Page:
Cardinal Stritch University
Advanced Managerial Economics
(2013SU CMB 507 MBAL 09 0015)
Pricing is a major element of marketing and can help determine how successful your product or service will be to meet organizational goals. Pricing affects product positioning as well as product features, promotion and sales strategies. There are a number of different pricing strategies organizations have to consider that should reflect its overall sales strategy and the current state of the market.
The pricing strategies that organizations can use are:
1) Developing a price
2) Pricing objectives
3) Pricing method
4) New Product pricing
5) Price discounts
Pricing is very important strategic element. The pricing strategies impinge on featuring products, channel decisions, and promotions. First, develop market strategy – which a business would evaluate and conducted a marketing analysis to identify the market segments, target market, SWOT analysis, and the market positioning. Second, marketing mix decisions – a business would define the product, contacted manufactures for distribution, and decided promotional tactics. Now the business would focus on the cost productions, price of substitute products, and prices offered by the competition. The business should be aware that competitors change their prices often. Case scenario, competitors are always looking for a competitive match, this can be an advantage and a disadvantage for the business. Competitors may strategize a different packaging of their product. It’s all up to the customer wants and needs. The demographic crowd the business is focusing on would rather price reduction then a new look to a product. What if production price are rising? If production price is rising it’s up to the business to determine the price increase without turning the customers to their competitors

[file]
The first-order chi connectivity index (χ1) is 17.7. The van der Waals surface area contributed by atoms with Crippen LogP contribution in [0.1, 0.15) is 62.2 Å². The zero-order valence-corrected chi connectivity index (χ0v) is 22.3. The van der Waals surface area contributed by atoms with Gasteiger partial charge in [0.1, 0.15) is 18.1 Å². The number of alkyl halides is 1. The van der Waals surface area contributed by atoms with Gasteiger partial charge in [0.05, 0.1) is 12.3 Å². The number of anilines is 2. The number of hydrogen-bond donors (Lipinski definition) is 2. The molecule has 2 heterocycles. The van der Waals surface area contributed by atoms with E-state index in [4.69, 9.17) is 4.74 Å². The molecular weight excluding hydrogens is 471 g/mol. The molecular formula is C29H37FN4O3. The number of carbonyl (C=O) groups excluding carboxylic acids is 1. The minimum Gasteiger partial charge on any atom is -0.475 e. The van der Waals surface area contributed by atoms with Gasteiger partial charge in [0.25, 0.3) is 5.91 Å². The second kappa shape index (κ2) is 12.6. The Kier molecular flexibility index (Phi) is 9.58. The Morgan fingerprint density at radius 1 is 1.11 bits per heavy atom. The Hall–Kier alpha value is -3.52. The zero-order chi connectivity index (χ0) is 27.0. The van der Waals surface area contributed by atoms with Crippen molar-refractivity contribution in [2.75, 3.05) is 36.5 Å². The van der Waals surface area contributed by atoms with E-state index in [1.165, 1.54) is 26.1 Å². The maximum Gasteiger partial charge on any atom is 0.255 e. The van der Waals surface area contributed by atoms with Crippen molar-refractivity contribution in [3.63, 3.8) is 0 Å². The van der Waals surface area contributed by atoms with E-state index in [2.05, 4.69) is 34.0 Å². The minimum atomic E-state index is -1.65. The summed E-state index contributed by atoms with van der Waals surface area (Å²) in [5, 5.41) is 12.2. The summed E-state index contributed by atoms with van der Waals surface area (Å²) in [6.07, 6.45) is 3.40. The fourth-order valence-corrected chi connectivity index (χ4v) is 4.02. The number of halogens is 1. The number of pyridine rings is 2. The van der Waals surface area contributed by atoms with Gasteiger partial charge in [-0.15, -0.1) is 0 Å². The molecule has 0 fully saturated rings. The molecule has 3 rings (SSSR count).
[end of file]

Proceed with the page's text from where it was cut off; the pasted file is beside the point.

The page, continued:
In developing a price, promotional tactics and distribution should be taken into account, as well as how demand will alter at different prices. In an article in Bloomberg Businessweek, it states that 90 percent of companies simply mark up costs and do not take into account the value the product may offer compared to rival products. It argues that price should be set instead based on overall sales strategy and objectives. Two commonly known pricing strategies are skimming and penetration. Skimming is pricing policy by the producer to sell his product with initially for high price and then at decreasing rate over the time. Price skimming strategies is fundamentally a demand for the offering either by the market as a whole or by segment. High prices can be beneficial for a short period of time when the demand of the product is inflexible. Price skimming strategy is used to target the early adopters of product and service. Early adapters are less price aware since either the needs of the product is less likely than others or they recognize the product value is better. Price skimming can also further market shares, but the seller must use other pricing tactics such an economy or penetration. Manufacturers of digital watches used a skimming approach in the 1970s. Once other manufacturers were tempted into the market and the watches were produced at a lower unit cost, other marketing strategies and pricing approaches are implemented.
Another strategy is Penetration Pricing. The price charged for products and services is set artificially low in order to gain market share. Once this is achieved, the price is increased. This approach was used by France Telecom and Sky TV. These companies need to land grab large numbers of consumers to make it worth their while, so they offer free telephones or satellite dishes at discounted rates in order to get people to sign up for their services. Once there are a large number of subscribers prices gradually creep up. Taking Sky TV for example, or any cable or satellite company, when there is a premium movie or